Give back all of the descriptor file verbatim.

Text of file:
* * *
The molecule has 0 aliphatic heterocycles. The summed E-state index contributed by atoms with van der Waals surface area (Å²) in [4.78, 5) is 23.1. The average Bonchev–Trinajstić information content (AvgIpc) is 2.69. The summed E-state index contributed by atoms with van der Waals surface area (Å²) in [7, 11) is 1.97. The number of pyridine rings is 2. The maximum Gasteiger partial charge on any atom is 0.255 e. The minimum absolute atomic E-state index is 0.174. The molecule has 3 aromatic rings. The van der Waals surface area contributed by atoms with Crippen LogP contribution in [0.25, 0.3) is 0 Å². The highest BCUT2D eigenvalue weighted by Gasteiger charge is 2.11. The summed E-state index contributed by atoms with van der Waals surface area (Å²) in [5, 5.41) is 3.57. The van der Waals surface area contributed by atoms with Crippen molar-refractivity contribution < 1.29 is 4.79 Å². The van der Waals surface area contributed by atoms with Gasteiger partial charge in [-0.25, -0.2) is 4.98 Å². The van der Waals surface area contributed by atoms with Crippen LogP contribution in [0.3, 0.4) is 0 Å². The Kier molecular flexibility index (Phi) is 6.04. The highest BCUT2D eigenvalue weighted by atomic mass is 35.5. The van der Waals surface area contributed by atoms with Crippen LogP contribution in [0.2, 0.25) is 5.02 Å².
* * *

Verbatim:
The molecule has 0 aliphatic heterocycles. The summed E-state index contributed by atoms with van der Waals surface area (Å²) in [4.78, 5) is 23.1. The average Bonchev–Trinajstić information content (AvgIpc) is 2.69. The summed E-state index contributed by atoms with van der Waals surface area (Å²) in [7, 11) is 1.97. The number of pyridine rings is 2. The maximum Gasteiger partial charge on any atom is 0.255 e. The minimum absolute atomic E-state index is 0.174. The molecule has 3 aromatic rings. The van der Waals surface area contributed by atoms with Crippen LogP contribution in [0.25, 0.3) is 0 Å². The highest BCUT2D eigenvalue weighted by Gasteiger charge is 2.11. The summed E-state index contributed by atoms with van der Waals surface area (Å²) in [5, 5.41) is 3.57. The van der Waals surface area contributed by atoms with Crippen molar-refractivity contribution < 1.29 is 4.79 Å². The van der Waals surface area contributed by atoms with Gasteiger partial charge in [-0.25, -0.2) is 4.98 Å². The van der Waals surface area contributed by atoms with Crippen LogP contribution in [0.3, 0.4) is 0 Å². The Kier molecular flexibility index (Phi) is 6.04. The highest BCUT2D eigenvalue weighted by atomic mass is 35.5. The van der Waals surface area contributed by atoms with Crippen LogP contribution in [0.2, 0.25) is 5.02 Å².